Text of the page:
Honey bee cutout from chimney in Llandaff

How to remove honey bees from chimney safely in Llandaff, Cardiff

Here we are removing a honey bee colony that had taken up residence in a pepper pot placed over an old chimney no longer in use, utilising it to highlight an important safety point when considering how to remove honey bees from chimney safely.

You will see in the photos that we are wearing a harness tied on either to the chimney or the ladder. this is for good reason. it does not matter who you are anyone can suffer from an Anaphylaxis reaction at anytime after their first ever sting. That means that you won’t have a severe reaction after the first sting that you ever receive, be you a child or an adult. However after having had your first sting you are running the risk of an Anaphylaxis reaction at any point there after. I like many others regularly get stung carrying out this work, or more commonly at the end of the job or the next day when recombining the bees vacuumed with the nuc box bees. Anyone of these stings could theoretically end up with me having an Anaphylaxis reaction, fortunately it hasn’t happened yet, but I do know of several people that it has happened to one of which was very lucky to get down a ladder before collapsing on the bonnet of his van and being blue lighted to the hospital.

So its a risk that we take seriously and do our best to  reduce any additional consequence should it happen to one of us. It wouldn’t be too clever if while up on the roof ridge or coming down the ladder without any protection we were to succumb to a bad reaction. So when the removal of honey bees is viable using a ladder set up we look to tie in the ladder base to the wall, then the ladder to the CAT ladder and at the same time use a safety rope system; this can be seen in the first two images at top of page. We will usually put a safety line round the chimney as well, so that during the whole process we can be safely attached with a harness.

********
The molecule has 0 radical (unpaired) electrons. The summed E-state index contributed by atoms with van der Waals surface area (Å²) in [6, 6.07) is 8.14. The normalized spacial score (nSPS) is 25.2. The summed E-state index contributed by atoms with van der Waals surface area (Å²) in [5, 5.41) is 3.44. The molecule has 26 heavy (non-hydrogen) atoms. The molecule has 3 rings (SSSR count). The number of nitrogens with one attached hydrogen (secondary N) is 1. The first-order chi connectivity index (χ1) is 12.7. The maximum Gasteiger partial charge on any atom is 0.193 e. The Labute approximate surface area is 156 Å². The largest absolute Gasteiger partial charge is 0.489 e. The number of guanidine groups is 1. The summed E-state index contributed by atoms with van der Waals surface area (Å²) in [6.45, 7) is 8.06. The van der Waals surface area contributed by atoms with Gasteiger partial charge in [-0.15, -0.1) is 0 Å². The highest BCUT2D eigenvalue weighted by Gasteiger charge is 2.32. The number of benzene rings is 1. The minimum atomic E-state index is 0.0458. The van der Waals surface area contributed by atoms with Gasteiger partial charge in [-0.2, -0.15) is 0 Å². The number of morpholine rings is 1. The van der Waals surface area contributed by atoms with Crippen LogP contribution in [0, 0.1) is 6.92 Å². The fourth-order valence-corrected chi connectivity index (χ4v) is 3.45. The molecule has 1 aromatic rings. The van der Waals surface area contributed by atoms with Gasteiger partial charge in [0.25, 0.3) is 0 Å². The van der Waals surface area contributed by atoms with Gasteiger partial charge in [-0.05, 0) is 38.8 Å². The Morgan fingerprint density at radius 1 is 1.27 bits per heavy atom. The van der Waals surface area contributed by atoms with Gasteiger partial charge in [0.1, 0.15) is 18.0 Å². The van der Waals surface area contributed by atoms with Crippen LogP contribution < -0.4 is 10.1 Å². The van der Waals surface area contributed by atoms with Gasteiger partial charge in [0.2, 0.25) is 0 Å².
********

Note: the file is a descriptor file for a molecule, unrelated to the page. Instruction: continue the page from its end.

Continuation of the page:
These honey bees where quite quiet until we pulled the pepper pot off at which point they kicked off. As you can see from the fresh comb this honey bee colony had not been in place for too long and that the wax was beautifully clean. These removals are pretty straight forward, no real depth of comb in the chimney and easy to clean up.

Before placing the pepper pot back on the chimney we covered the base with some insect mesh to prevent another honey bee swarm taking up in the same spot. We have changed our methodology on this and now utilise stainless steel mesh to prevent any access even of the chimney pot, this gives a far longer life than insect mesh and can be easily secured .

You will have noticed from the photos that the chimney stack as a whole and the flaunching (cement topping) was not in good condition and should really be looked at by a chimney repair professional, this is often the case and if scaffolding is used then the services of a professional chimney repair man should certainly be considered.

The last photo shows a few straggling flying honey bees landing and fanning around one of the screened holes on our bee vac box; this is always a reassuring sign as it indicates that the queen honey bee is in the box.

So a great honey bee removal from a standard chimney pot successfully carried out in a safe manor with the opportunity to highlight an important safety consideration when deciding on how to remove honey bees from chimney safely.



For further information on bee removal and relocation please use the contact form in the side bar or

call 02922 401649 to speak to someone local who knows all about it.

If you are looking for more info on removing bees from a chimney check out our article Removing bees in a chimney, for information on bee removal and relocation from roofs you may want to look at our page Honey bees in roof, or if you have bees in a wall our page Honey bees in wall maybe of use, For additional examples on removals of honey bees from other more unusual places check thru our blog page Honey Bee Removal EXPERTS and search for “unusual bee removals”.